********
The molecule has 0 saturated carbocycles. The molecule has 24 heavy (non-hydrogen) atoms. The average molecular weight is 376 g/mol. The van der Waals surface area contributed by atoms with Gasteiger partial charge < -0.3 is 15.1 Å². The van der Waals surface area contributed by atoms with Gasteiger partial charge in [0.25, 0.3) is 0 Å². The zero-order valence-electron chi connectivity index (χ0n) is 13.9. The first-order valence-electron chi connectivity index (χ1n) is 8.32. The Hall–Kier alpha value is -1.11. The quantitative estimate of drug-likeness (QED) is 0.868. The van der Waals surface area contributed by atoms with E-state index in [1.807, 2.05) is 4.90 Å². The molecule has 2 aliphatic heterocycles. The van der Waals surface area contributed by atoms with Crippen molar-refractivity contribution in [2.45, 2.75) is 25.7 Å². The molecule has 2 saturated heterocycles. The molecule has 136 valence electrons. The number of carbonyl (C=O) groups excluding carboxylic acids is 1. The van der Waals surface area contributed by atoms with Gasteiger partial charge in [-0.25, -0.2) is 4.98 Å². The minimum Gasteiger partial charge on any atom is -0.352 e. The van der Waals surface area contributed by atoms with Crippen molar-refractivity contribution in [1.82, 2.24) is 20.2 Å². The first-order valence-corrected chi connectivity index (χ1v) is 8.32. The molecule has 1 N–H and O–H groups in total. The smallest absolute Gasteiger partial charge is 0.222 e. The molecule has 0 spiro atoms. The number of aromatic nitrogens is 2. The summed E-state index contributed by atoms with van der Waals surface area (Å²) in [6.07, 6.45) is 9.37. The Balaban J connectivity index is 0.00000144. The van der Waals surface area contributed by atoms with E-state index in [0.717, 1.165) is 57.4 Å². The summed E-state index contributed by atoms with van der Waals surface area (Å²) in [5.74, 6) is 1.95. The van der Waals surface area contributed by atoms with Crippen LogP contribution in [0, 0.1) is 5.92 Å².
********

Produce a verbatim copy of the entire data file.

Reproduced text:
The molecule has 0 saturated carbocycles. The molecule has 24 heavy (non-hydrogen) atoms. The average molecular weight is 376 g/mol. The van der Waals surface area contributed by atoms with Gasteiger partial charge < -0.3 is 15.1 Å². The van der Waals surface area contributed by atoms with Gasteiger partial charge in [0.25, 0.3) is 0 Å². The zero-order valence-electron chi connectivity index (χ0n) is 13.9. The first-order valence-electron chi connectivity index (χ1n) is 8.32. The Hall–Kier alpha value is -1.11. The quantitative estimate of drug-likeness (QED) is 0.868. The van der Waals surface area contributed by atoms with E-state index in [1.807, 2.05) is 4.90 Å². The molecule has 2 aliphatic heterocycles. The van der Waals surface area contributed by atoms with Crippen molar-refractivity contribution in [2.45, 2.75) is 25.7 Å². The molecule has 2 saturated heterocycles. The molecule has 136 valence electrons. The number of carbonyl (C=O) groups excluding carboxylic acids is 1. The van der Waals surface area contributed by atoms with Gasteiger partial charge in [-0.25, -0.2) is 4.98 Å². The minimum Gasteiger partial charge on any atom is -0.352 e. The van der Waals surface area contributed by atoms with Crippen molar-refractivity contribution in [1.82, 2.24) is 20.2 Å². The first-order valence-corrected chi connectivity index (χ1v) is 8.32. The molecule has 1 N–H and O–H groups in total. The smallest absolute Gasteiger partial charge is 0.222 e. The molecule has 0 spiro atoms. The number of aromatic nitrogens is 2. The summed E-state index contributed by atoms with van der Waals surface area (Å²) in [6.07, 6.45) is 9.37. The Balaban J connectivity index is 0.00000144. The van der Waals surface area contributed by atoms with E-state index in [0.717, 1.165) is 57.4 Å². The summed E-state index contributed by atoms with van der Waals surface area (Å²) in [5.74, 6) is 1.95. The van der Waals surface area contributed by atoms with Crippen LogP contribution in [0, 0.1) is 5.92 Å².